The Bayesian framework estimated breakpoints more accurately than the other segmentation methods for tracks of different lengths. Likewise, the Bayesian framework provided more accurate estimates of behaviour than the other state estimation methods when simulations were generated from less frequently considered distributions (e.g. truncated normal, beta, uniform). Three behavioural states were estimated from snail kite movements, which were labelled as ‘encamped’, ‘area‐restricted search’ and ‘transit’. Changes in these behaviours over time were associated with known dispersal events from the nest site, as well as movements to and from possible breeding locations.

    Our nonparametric Bayesian framework estimated behavioural states with comparable or superior accuracy compared to the other methods when step lengths and turning angles of simulations were generated from less frequently considered distributions. Since the most appropriate parametric distributions may not be obvious a priori, methods (such as M4) that are agnostic to the underlying distributions can provide powerful alternatives to address questions in movement ecology.

    more » « less
  4. Abstract

    Crayfish play a crucial ecological role and are often considered a keystone species within freshwater ecosystems; however, North American crayfish species face disturbance and ecological threats including invasive species and intensified drought.

    Demographic models can allow examination of population dynamics of a targeted species under a wide variety of disturbance scenarios. In this study, crayfish population dynamics were modelled and their responses to simulated biological invasions and drought were assessed.

    As life history data on crayfish are relatively rare, models were used to explore the population viability of four generalized species with distinct life history strategies under 11 disturbance scenarios. RAMAS‐Metapop was used to construct stage‐based demographic metapopulation models parameterized using vital rates from established literature sources.

    Models indicated that populations respond differentially to disturbance based on life history. However, bothr‐ andK‐selected species appear to be highly susceptible to decline when faced with the additive effects of reduced carrying capacity resulting from invasion and reduced survival rates caused by drought.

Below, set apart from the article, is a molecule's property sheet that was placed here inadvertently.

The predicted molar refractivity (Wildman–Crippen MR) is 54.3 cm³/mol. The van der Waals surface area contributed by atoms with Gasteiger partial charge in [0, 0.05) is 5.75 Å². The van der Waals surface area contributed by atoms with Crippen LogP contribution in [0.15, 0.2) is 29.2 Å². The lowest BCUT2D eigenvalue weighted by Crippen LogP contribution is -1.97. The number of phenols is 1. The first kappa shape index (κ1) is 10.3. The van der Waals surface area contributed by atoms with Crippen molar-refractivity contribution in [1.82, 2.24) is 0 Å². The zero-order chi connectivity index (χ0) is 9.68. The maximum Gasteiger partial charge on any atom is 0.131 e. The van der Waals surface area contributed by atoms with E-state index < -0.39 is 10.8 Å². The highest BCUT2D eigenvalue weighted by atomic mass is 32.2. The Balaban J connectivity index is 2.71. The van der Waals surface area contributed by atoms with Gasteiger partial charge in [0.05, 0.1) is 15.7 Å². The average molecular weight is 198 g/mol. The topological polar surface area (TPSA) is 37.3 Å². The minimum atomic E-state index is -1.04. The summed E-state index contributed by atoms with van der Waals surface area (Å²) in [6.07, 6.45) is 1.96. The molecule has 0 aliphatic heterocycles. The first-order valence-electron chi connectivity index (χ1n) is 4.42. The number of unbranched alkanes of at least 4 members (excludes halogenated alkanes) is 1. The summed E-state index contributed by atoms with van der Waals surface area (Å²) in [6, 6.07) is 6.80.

Constructing models that explore a broad array of life histories and disturbance regimes can provide managers with tools to develop generalized, widely applicable conservation strategies in data‐depauperate systems.

    more » « less
  5. Abstract

    Resource selection functions (RSFs) are among the most commonly used statistical tools in both basic and applied animal ecology. They are typically parameterized using animal tracking data, and advances in animal tracking technology have led to increasing levels of autocorrelation between locations in such data sets. Because RSFs assume that data are independent and identically distributed, such autocorrelation can cause misleadingly narrow confidence intervals and biased parameter estimates.

    Data thinning, generalized estimating equations and step selection functions (SSFs) have been suggested as techniques for mitigating the statistical problems posed by autocorrelation, but these approaches have notable limitations that include statistical inefficiency, unclear or arbitrary targets for adequate levels of statistical independence, constraints in input data and (in the case of SSFs) scale‐dependent inference. To remedy these problems, we introduce a method for likelihood weighting of animal locations to mitigate the negative consequences of autocorrelation on RSFs.

    In this study, we demonstrate that this method weights each observed location in an animal's movement track according to its level of non‐independence, expanding confidence intervals and reducing bias that can arise when there are missing data in the movement track.

    Ecologists and conservation biologists can use this method to improve the quality of inferences derived from RSFs. We also provide a complete, annotated analytical workflow to help new users apply our method to their own animal tracking data using thectmm Rpackage.

    more » « less